Wednesday, September 12, 2007
I am trying to mean more than I did
when I started writing this poem, too soon
people will say, so what. This is what I do.
(im Andenken an meine Schwiegermutter Anna Delpho, 25 Nov. 1929-12 Sept. 2007)
Ein Mädchen saß in der Küche ihres Elternhauses
und schnitt Gemüse mit ihrem Vater,
der wegen seiner Kriegsverletzung
auf dem Feld nicht arbeitete.
Was sagten sie sich, das jüngste Kind
und der auf Krücken Gehende?
Ich weiß es nicht, aber eins ist sicher:
sie schnitten alles in der Hand.
Ich stand in der Küche meiner Schwiegereltern
und schnitt Gemüse auf einem großen Brett,
und meine Schwiegermutter stellte sich
neben mir, Kräuter schneidend, in der Hand.
Ich machte Platz auf meinem Brett,
dass sie die Kräuter hinlegen konnte.
"Nein, Andrew", sagte sie, "danke, aber
ich bin kein Brettschneider."
Aus der Schublade hole ich das große Brett,
lege daneben eine Zwiebel, eine Karotte,
einen Paprika, zwei Kartoffel, eine Zucchini.
In die Pfanne gieß ich etwas Olivenöl.
Den Herd stelle ich an. Ich schneide die Zwiebel,
schiebe die Stücke von dem Brett
in die Pfanne, schneide weiter, die Zucchini
in Scheiben, dass mein Sohn sie herauspicken kann.
Salz und Pfeffer gebe ich dazu.
Handschneider, hast du Kräuter? Ich bin Brettschneider,
schneidest du sie für mich, in der Hand?
The other Zawinul composition (besides "Birdland") that I turned to this morning was "In a Silent Way," from the Miles Davis album of the same name. And here's a video of Zawinul and Shorter doing "In a Silent Way" in 1991. It's called "Miles Davis and Friends," but Miles just stands there!When listening to "Birdland" last night, I found a note about Zawinul's death that said he died of cancer. As my mother-in-law (two years older than JZ) is also dying of cancer right now, I found myself sobbing in front of the computer, while scatting along with the tune.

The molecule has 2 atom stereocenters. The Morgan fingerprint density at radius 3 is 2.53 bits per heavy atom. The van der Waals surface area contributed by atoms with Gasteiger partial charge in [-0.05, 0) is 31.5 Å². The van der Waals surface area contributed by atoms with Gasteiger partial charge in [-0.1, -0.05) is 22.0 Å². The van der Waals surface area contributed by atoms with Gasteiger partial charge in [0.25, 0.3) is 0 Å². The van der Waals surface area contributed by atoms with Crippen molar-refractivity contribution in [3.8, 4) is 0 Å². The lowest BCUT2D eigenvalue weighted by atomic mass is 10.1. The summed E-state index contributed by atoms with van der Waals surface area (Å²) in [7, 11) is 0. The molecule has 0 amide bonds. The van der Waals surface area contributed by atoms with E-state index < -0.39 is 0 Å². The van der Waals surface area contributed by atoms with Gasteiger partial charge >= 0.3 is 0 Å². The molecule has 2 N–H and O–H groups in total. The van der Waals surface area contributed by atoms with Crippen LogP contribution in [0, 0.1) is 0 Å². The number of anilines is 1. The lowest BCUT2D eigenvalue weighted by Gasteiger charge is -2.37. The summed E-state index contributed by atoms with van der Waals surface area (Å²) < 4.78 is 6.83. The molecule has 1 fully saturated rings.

Tuesday, September 11, 2007
Having listened to these two CDs now, I think that's unfair. Many bands would kill to make CDs this good.
Interestingly, though, I do have the sense that the individual songs are not that striking. It's just the overall feel of the CDs that is good.
Such experiences give me only the greatest respect for anyone who is actually raising children alone ...
Wednesday, September 05, 2007
The reviewer, Christopher Tayler, is right on target about two things: the book is more openly funny than anything JMC has written before, and it ends up being moving in a surprisingly new way for JMC. By which I mean that it is not moving because it is harrowing (as Disgrace so brilliantly is), but because it is touching.
First of all, it's a little hard to test Dylan's lyrics as poetry, since his best texts are ones that one is mostly already familiar with. Perhaps Andrew Motion (and you and I) should have read the lyrics to all the songs on "Modern Times" before listening to the CD. An experiment for his next album?
Secondly, I'm a little unsure about the idea of "depending for effects on the music"? It's hard to separate the music and the text, of course, but just because the music provides effects does not mean the text could not stand alone. To use your example of RT: "1952 Vincent Black Lightning" is a wondrous text. I can't imagine without the music, because I know RT's version too well, as well as Greg Brown's superb cover of it on his "The Live One," but the text is still flawless.
Finally, I have a collection of Greg Brown's live covers of Dylan that is fantastic. I can send you a copy if you like.
Monday, September 03, 2007
Sunday, September 02, 2007
1. Things We Said Today
2. With a Little Help from My Friends
Long-term: Watch out for John Isner. I'm not sure whether he'll be in the top 10, but top 30 by next summer.
Short-term: If Federer keeps playing this well (0 unforced errors in the second and third sets), then the only player left in the draw who has any chance of beating him now is Djokovic.